Rep. Alexandria Ocasio-Cortez (D-NY) reached out to white supremacists at a vigil on Monday night in Brooklyn to honor the victims of mass shootings in Dayton, Ohio and El Paso, Texas, asking them to “come back” to their friends and families. Ocasio-Cortez said:

What I have to say to the young men and increasingly some of the young women in this country that are falling into the grips of white supremacy; that find themselves getting radicalized in a funnel of vitriol towards Latinos, towards immigrant, towards African Americans, towards all people black, towards all people Jewish, towards all people of different faiths. What I have to say to you is come back because there is a mother waiting for you. I know it.

“I know there’s a teacher waiting for you saying what happened to my kid?” Ocasio-Cortez said. “What happened to my friend? And we will always be here and hold space for you to come back.”

“We will love you back,” Ocasio-Cortez said. “You are not too far gone.”

The self-avowed democratic socialist said that American society is “isolating,” “creates depression,” and there is a lack of opportunity for people in Texas.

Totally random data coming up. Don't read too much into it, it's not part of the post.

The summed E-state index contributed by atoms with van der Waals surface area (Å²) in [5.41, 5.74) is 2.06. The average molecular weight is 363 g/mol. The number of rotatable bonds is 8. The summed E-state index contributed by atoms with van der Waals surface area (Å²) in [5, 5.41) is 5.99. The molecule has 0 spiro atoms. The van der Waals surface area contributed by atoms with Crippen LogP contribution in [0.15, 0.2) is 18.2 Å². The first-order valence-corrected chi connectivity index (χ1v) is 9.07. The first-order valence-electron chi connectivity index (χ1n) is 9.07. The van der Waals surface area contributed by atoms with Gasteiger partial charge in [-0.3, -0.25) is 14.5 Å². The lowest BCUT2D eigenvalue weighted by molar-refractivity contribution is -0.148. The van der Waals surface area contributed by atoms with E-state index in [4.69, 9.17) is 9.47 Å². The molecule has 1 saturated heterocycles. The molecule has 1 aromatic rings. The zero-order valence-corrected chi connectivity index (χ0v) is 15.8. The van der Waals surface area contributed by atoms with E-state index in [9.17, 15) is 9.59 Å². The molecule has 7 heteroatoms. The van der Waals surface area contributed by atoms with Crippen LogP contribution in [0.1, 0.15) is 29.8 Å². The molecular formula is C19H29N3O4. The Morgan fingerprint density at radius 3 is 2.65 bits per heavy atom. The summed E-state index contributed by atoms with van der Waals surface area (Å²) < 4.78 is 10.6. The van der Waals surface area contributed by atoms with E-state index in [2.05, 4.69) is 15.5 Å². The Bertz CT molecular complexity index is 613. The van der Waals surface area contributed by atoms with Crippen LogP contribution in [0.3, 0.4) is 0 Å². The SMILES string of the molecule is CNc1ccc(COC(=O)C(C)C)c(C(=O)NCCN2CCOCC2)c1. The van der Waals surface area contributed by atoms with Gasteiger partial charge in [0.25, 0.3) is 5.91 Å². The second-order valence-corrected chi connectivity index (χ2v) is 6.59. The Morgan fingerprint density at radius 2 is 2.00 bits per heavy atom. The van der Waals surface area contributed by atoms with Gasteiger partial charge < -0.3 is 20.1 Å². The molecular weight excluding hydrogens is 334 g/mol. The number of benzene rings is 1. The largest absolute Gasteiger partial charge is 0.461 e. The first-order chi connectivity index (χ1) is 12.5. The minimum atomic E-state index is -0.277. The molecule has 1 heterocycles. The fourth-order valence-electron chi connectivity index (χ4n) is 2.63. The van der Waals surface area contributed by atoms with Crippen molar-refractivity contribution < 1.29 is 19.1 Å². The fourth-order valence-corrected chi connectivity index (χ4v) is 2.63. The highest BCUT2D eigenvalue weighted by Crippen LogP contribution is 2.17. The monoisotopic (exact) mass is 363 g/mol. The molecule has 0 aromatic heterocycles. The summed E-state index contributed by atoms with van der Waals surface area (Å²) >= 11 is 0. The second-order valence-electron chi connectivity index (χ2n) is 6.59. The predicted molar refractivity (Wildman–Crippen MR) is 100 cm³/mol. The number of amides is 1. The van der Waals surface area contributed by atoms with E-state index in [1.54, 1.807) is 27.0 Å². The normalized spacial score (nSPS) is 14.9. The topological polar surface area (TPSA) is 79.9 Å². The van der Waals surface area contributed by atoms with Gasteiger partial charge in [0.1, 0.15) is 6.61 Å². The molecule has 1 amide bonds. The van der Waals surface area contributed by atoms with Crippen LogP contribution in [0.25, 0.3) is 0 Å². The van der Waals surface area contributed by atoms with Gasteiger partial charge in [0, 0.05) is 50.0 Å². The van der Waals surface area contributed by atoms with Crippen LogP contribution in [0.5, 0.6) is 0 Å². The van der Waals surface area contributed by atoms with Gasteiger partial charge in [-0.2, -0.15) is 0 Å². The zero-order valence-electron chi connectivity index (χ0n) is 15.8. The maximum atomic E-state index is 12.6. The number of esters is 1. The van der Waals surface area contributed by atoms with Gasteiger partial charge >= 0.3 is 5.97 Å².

Ocasio-Cortez said “gun violence” is a problem, but also it is about culture.

“So whether it’s from misogyny or whether it’s from racism, you’re not more of a man with a gun,” Ocasio-Cortez said. “You’re not more of a man if you are capable of violence. You are not stronger if you tear another life down.”

“We have to make sure we address that in our culture,” Ocasio-Cortez said. “Fixing this is about fixing the laws but it’s about addressing our culture.”

“Come back,” Ocasio tweeted when she posted the video of her speech. “It’s not too late.

“You have neighbors and loved ones waiting, holding space for you,” Ocasio-Cortez said. “And we will love you back.”

But Ocasio did not express love for President Donald Trump in her remarks at the vigil.

“So I don’t want to hear the question: ‘Is this president racist?’ anymore,” Ocasio-Cortez said. “He is.”